Luca Fantin, Tokyo
The Italian native worked in some of the world’s best restaurants including Cracco in Milan and Mugaritz in Spain before arriving in Japan to train under Seiji Yamamoto at three-Michelin-starred Nihonryori RyuGin. Today, he is chef de cuisine of one-Michelin-starred Bvlgari Il Ristorante Luca Fantin in Tokyo.
“I’ve been a chef for 26 years and I have seen different cultures rise to the forefront: first French, then Spanish, followed by Nordic. To me, the next trend will be focusing on what's essential on a plate—focusing on the ingredients with a minimal presentation. There will also be less fat, less butter. This will also be a direction I am pursuing going forward; keeping only the essentials lets you deliver a clearer message.
Also, I have three kids so I think we can definitely do better to create a better world for the next generation, like cutting single-use plastic, returning the polyfoam boxes to my fish suppliers for reuse and ditching plastic bottled water for water filtration systems like Nordaq, which I first learned about during my recent trip to The Landmark, Mandarin Oriental Hong Kong.”
Richard Ekkebus is the culinary director at the renowned two-Michelin-starred Amber at The Landmark Mandarin Oriental Hong Kong, which just served its last dinner in December 2018 and will reopen with an exciting new concept in May 2019.
“Amber will reopen in May 2019, and in the gap months, some of the team members will be relocated to other properties under the Mandarin Oriental Hotel Group, and I will bring some of them to pop-ups in different cities to research further, so when all of us regather again in May, we make a stronger team. And we will set up a test kitchen in Wong Chuk Hang in mid-February to test the new menu. I don't want Amber to be a museum, I want it to stay relevant. Fourteen years ago, Amber opened and disturbed the status quo, and we want to keep provoking in the next 14 years.
Going forward, I think eating more vegetables will be the way to go. While we thought the protein kingdom was big, we haven't fully
explored herbs and the vegetable kingdom—there's much potential waiting for us to discover and it's also important to reduce our carbon footprint.”
Seiji Yamamoto, Tokyo
Seiji Yamamoto is one of Japan’s most revered chefs with a restaurant empire that includes three-Michelin-starred Nihonryori RyuGin in Tokyo, two-starred Tenku RyuGin in Hong Kong and two-starred Shoun RyuGin in Taipei.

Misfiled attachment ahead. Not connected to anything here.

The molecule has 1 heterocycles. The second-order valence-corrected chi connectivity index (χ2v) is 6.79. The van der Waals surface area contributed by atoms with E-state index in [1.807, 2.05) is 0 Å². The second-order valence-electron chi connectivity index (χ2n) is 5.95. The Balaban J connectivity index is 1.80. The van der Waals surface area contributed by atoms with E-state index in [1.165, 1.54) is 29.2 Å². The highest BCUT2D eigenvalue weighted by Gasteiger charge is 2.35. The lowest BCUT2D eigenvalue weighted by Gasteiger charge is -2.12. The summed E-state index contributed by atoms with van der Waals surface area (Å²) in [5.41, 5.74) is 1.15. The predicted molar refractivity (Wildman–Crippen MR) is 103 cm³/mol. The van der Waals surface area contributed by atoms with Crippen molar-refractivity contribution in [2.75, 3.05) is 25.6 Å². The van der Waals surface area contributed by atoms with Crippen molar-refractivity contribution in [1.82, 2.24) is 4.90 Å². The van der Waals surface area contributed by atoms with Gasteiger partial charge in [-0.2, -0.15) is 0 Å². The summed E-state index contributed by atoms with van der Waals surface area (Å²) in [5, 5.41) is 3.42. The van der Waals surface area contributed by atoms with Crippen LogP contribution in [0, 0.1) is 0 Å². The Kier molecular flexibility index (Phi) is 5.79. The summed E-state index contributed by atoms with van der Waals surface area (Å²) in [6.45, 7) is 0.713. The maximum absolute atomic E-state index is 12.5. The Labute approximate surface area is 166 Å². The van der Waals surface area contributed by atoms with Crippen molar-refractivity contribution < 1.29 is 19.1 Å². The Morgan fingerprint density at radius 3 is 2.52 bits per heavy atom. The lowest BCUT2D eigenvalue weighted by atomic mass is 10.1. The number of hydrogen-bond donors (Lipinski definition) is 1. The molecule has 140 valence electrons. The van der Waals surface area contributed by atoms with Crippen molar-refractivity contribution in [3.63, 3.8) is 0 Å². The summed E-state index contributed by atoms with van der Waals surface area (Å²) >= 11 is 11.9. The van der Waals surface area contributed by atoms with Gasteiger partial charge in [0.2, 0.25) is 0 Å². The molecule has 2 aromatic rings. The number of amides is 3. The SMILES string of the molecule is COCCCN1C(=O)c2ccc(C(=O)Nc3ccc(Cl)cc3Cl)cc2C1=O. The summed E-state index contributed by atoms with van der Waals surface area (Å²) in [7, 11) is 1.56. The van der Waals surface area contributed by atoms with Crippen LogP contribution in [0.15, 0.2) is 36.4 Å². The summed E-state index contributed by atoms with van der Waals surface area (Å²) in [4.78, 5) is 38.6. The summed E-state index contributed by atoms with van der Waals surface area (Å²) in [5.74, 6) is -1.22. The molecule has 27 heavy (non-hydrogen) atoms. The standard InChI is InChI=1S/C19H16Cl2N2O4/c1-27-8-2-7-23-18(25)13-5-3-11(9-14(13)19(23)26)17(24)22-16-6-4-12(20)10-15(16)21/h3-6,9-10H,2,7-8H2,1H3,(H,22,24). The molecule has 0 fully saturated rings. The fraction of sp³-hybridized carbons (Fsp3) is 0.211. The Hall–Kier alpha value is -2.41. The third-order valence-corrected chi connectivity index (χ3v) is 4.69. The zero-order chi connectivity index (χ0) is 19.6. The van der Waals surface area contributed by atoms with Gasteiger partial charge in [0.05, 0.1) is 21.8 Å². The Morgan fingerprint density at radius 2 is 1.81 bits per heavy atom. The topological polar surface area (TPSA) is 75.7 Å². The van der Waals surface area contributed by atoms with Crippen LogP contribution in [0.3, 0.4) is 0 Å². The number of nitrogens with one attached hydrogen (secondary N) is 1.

“There have been a lot of chef collaborations. It may be a trend but it’s one I do not believe in. It's better to experience the cooking of each chef alone—50% and 50% does not equate to 100%, and this is why I did not and will not participate in any of these collaborations—although I foresee they will still prevail in the coming year.
My resolution for 2019 will be giving my new staff good training. We moved to Hibiya last August and with a bigger space, we have some new team members. There are over 1,000 restaurants in Tokyo but my customer chooses to dine at our place, I want to make the experience good, hence I want to devote my time to train my staff well."
The 37-year-old was handpicked by his mentor Seiji Yamamoto to helm Shoun RyuGin in Taipei. His masterful blend of classic Japanese technique with unique Taiwanese produce led to the restaurant being awarded two Michelin stars when the guide was launched in Taipei in 2018.
Thitid "Ton" Tassanakajohn, Bangkok
Trained at the renowned Culinary Institute of America and having cut his teeth at celebrated restaurants like Eleven Madison Park, The Modern and Jean-Georges in New York, chef Ton is one of the frontrunners of contemporary Thai cuisine in Bangkok, attaining a Michelin star in the MICHELIN Guide Bangkok 2019 for his fine-dining restaurant Le Du.
Besides his three-Michelin-starred flagship Frantzén in Stockholm, the chef and restaurateur also runs Frantzen’s Kitchen and The Flying Elk in Hong Kong and Zén in Singapore.
Since the closure of his two-Michelin-starred Restaurant Andre in Singapore in 2018, Andre Chiang has returned to his home country of Taiwan to delve deeper into his roots and train a new generation of chefs at his one-Michelin-starred restaurant RAW in Taipei.
David Kinch is the executive chef and owner of one of California’s most iconic restaurants, three-Michelin-starred Manresa in the San Francisco Bay Area, which was reborn in September 2018 after a devastating fire. Kinch also recently created a dish for The MICHELIN Guide Hong Kong Macau 2019 Gala Dinner.
“We had a fire this year at the restaurant and it was closed for two months in the summer. That was very impactful professionally and personally, stepping back for two months in the busiest part of the year, two months before Michelin was going to come out. I like to think that the way we approached this barrier and the way we dealt with it as a team made us a better restaurant when we did reopen. Manresa now is a better restaurant than it’s been in its 16 years of history. That makes me very happy, very blessed.
We have a couple of exciting projects in 2019; they’re casual concepts close to my heart. For me, casual is a lot more fun. It offers opportunities for people who have worked with me for a long time that I want to continue to
keep challenged and compensated. I’m very, very excited for the New Year.
On the culinary scene, these days chefs tend to follow cultures and trends rather than their own instincts—I think that’s a terrible mistake. If you want to make a lasting impact, then you will have to cook what you believe in.”